Home Celebrities Sharon Stone’s Handle The #MeToo Motion Is Sure To Infuriate Hollywood Feminists

Sharon Stone’s Handle The #MeToo Motion Is Sure To Infuriate Hollywood Feminists

Hannah Bleau

Sharon Stone doesn’t mince words. While she certainly supports the true victims involved in the #MeToo movement, she says we need to be careful about taking it too far and treating ALL men accused of sexual misconduct the same.

Like it or not, there are different levels of sexual misconduct. Asking an inappropriate question is not the same thing as rape.

“In every crime there are misdemeanors and felonies, and I think if someone’s committed a misdemeanor they can’t be treated like they’ve committed a felony. You can’t charge someone for murder when they’ve got a parking ticket,” she told the Daily Mail.


Has she experienced harassment in Hollywood? Yes. However, she said she’s had different results, because she carries herself differently. (Translation: She speaks up.)

What kind of propositions did she face, and how did she extricate herself from difficult situations? ‘Well, I had an ability to talk, so that none of us had to leave as enemies. I’d say, “Where are you from? Was there a nice girl on the block where you came from? What was her name? Betty Smith? Well, the Betty Smith where you came from – I’m that Betty Smith”. And they’d say, “Oh my gosh, I’m so sorry”, and I’d say, “That’s cool. But if you keep that in mind for the rest of our engagement, we’re going to be great friends. So, thanks for asking, but no thanks.” For people who behave outrageously, you just have to tell them they’re awful, but there are other people who are coarse and mean and violent and abusive and assaulting, and these people need to go to jail.’

Does she mean Harvey Weinstein?

‘I do. And I hope he goes to jail.’

Did she personally have any encounters with him? ‘Well,’ she says firmly, ‘that’s my business’ – the first of several occasions she uses this declamation pointedly.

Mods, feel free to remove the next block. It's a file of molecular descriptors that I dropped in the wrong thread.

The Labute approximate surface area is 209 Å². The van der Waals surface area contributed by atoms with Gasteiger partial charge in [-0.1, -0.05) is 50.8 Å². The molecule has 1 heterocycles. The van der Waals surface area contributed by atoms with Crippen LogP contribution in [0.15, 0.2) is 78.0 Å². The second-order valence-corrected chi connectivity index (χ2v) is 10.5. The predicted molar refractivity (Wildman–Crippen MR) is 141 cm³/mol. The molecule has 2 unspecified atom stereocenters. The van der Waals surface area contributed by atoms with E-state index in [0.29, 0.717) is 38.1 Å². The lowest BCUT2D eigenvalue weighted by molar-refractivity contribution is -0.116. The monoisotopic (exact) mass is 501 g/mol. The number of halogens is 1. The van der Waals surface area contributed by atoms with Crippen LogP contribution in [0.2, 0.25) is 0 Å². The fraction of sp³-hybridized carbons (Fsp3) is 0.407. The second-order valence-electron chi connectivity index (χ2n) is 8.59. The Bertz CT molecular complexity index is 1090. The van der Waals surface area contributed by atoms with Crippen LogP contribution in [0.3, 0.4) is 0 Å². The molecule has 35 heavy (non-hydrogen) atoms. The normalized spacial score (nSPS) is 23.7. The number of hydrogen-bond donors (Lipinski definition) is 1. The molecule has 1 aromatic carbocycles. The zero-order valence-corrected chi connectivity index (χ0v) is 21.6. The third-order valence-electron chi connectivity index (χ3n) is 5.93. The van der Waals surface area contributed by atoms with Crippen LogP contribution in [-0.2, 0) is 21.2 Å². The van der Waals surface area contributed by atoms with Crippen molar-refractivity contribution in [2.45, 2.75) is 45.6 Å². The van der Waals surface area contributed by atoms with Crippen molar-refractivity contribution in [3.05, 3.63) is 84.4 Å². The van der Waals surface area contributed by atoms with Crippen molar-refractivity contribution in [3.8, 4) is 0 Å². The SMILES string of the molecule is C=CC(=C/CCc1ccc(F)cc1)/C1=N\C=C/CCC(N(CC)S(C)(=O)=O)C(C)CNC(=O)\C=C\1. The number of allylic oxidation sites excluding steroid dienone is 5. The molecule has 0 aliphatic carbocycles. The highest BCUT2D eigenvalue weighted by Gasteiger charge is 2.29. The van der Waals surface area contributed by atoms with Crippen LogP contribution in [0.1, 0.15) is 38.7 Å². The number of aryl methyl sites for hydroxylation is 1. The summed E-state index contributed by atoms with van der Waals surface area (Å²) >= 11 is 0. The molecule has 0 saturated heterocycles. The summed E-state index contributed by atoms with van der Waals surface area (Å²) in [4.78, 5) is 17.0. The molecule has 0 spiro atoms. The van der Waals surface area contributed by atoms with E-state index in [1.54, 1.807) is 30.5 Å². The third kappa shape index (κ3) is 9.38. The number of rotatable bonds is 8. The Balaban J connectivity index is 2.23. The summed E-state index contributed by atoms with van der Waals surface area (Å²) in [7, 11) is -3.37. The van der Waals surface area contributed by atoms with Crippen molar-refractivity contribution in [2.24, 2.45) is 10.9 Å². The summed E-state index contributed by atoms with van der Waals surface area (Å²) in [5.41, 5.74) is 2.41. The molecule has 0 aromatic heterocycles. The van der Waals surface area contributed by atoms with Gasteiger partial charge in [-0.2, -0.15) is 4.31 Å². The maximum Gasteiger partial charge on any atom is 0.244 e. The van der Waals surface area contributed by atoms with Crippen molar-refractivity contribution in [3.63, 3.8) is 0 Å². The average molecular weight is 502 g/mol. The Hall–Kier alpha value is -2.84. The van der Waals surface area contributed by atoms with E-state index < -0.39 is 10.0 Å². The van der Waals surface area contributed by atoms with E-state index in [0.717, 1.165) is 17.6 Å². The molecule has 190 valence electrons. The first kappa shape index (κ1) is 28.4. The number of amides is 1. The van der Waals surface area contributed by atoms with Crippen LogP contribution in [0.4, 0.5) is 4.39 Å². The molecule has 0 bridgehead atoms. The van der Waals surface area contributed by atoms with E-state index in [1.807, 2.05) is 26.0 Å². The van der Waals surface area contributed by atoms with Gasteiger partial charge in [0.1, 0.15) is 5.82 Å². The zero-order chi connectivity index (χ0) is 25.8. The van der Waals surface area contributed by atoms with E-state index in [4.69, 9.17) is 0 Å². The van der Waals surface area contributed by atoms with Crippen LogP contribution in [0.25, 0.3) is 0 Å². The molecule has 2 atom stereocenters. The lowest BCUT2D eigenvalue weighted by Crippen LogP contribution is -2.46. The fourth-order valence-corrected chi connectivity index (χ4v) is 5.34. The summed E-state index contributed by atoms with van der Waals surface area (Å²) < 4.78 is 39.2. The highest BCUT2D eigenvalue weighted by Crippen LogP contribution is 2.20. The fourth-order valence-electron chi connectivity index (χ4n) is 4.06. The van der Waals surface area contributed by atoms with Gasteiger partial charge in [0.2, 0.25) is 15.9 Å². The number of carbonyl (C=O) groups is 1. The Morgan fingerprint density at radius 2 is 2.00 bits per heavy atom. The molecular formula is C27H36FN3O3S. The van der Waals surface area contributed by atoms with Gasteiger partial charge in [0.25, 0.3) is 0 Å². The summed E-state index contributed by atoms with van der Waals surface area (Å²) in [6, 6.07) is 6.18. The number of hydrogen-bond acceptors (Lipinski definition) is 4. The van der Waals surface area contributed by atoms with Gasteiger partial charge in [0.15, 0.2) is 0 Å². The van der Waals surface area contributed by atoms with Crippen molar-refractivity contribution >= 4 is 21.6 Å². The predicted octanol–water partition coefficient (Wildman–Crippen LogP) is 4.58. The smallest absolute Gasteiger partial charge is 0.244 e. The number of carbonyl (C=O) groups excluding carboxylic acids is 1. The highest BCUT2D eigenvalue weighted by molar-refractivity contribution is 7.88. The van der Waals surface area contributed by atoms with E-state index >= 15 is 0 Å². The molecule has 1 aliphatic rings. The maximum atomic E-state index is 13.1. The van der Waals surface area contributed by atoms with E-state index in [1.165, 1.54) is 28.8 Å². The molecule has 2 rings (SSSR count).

I really love what she had to say about the celebrity females who find themselves in awkward situations. So many times, we forget that some of these women– not all, but SOME– were willing participants. Just ask the 23-year-old New York photographer who accused Aziz Ansari of sexual misconduct. Long story short, she went on a date with him, WILLINGLY engaged in sexual acts with him and later decided that he “misread her cues.” I repeat, she allowed him to perform sexual acts on her, and she reciprocated. What kind of signal did she think she was sending? OF COURSE he misread her cues. Yet, she’s crying victim? No.

Stone’s take is so common sense.

The day before we meet it emerges that Michael Douglas has become the subject of sexual misconduct allegations. In a bold move, Douglas pre-empted the accusation of a former female employee, Susan Braudy, who worked with him 30 years ago and claimed that Douglas masturbated in front of her, ‘used colourful language’ in her earshot and ‘blackballed’ her from getting another job in Hollywood after he fired her. Douglas refuted the allegations but added that if she had been offended by any colourful language he had used, ‘she could have excused herself’.

When asked about the allegations, Stone replies, ‘I don’t know anything about that,’ but adds: ‘We have two legs. You can leave a room. You can say “Stop it”. You have an opportunity not to participate. I understand that people are intimidated by powerful people, but what are we leveraging ourselves for? Leveraging yourself [for your career] and then being angry about it later – you have to ask yourself what you participated in. What did you want so badly that you were willing to stay through a humiliating experience?’

“You have an opportunity not to participate.”

Boom. That right there. You don’t have to stand there and watch a disgusting producer, director or actor pleasure himself. You don’t have to give them special massages.

She goes on to say: ‘Rape and assault are a different story, but you have two legs and you have a mouth. There are a lot of people in my career who didn’t like me, who said that I was a bitch. But because I didn’t do things I was asked to do…’

Exactly. Rape and assault– totally different. We’re not talking about those instances right now. We’re talking about the stories of dudes “making” female actresses watch them shower or whatever. Unless they were chained to the bathroom sink, they didn’t have to do that.

What was she asked to do?

‘That’s my business,’ she replies. ‘But perhaps I don’t have as many complaints,’ she adds, ‘because I was a f****** bitch.’

Stone offers a lot of unfiltered common sense here. Will Hollywood accept it? I doubt it. But in this climate, it’s certainly a breath of fresh air.

h/t Daily Mail